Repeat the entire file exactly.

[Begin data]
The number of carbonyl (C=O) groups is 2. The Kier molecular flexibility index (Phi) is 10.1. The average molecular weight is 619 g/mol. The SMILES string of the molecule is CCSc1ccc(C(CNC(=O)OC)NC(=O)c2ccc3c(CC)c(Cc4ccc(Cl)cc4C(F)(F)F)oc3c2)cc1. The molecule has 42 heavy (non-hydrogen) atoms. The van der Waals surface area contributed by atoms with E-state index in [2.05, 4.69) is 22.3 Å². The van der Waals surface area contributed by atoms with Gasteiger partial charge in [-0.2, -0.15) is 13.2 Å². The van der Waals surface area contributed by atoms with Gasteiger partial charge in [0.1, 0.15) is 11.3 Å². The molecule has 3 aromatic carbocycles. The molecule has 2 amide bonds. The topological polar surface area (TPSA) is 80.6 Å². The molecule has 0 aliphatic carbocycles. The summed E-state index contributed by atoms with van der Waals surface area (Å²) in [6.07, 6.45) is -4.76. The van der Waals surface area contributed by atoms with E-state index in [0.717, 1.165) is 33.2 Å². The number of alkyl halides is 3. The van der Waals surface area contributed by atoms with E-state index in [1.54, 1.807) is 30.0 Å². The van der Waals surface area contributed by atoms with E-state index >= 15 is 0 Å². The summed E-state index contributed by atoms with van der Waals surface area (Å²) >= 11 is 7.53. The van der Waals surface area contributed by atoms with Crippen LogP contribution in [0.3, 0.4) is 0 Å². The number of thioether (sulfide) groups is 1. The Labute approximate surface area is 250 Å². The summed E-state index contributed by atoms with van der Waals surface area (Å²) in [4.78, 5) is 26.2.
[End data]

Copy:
The number of carbonyl (C=O) groups is 2. The Kier molecular flexibility index (Phi) is 10.1. The average molecular weight is 619 g/mol. The SMILES string of the molecule is CCSc1ccc(C(CNC(=O)OC)NC(=O)c2ccc3c(CC)c(Cc4ccc(Cl)cc4C(F)(F)F)oc3c2)cc1. The molecule has 42 heavy (non-hydrogen) atoms. The van der Waals surface area contributed by atoms with E-state index in [2.05, 4.69) is 22.3 Å². The van der Waals surface area contributed by atoms with Gasteiger partial charge in [-0.2, -0.15) is 13.2 Å². The van der Waals surface area contributed by atoms with Gasteiger partial charge in [0.1, 0.15) is 11.3 Å². The molecule has 3 aromatic carbocycles. The molecule has 2 amide bonds. The topological polar surface area (TPSA) is 80.6 Å². The molecule has 0 aliphatic carbocycles. The summed E-state index contributed by atoms with van der Waals surface area (Å²) in [6.07, 6.45) is -4.76. The van der Waals surface area contributed by atoms with E-state index in [0.717, 1.165) is 33.2 Å². The number of alkyl halides is 3. The van der Waals surface area contributed by atoms with E-state index in [1.54, 1.807) is 30.0 Å². The van der Waals surface area contributed by atoms with E-state index >= 15 is 0 Å². The summed E-state index contributed by atoms with van der Waals surface area (Å²) >= 11 is 7.53. The van der Waals surface area contributed by atoms with Crippen LogP contribution in [0.3, 0.4) is 0 Å². The number of thioether (sulfide) groups is 1. The Labute approximate surface area is 250 Å². The summed E-state index contributed by atoms with van der Waals surface area (Å²) in [4.78, 5) is 26.2.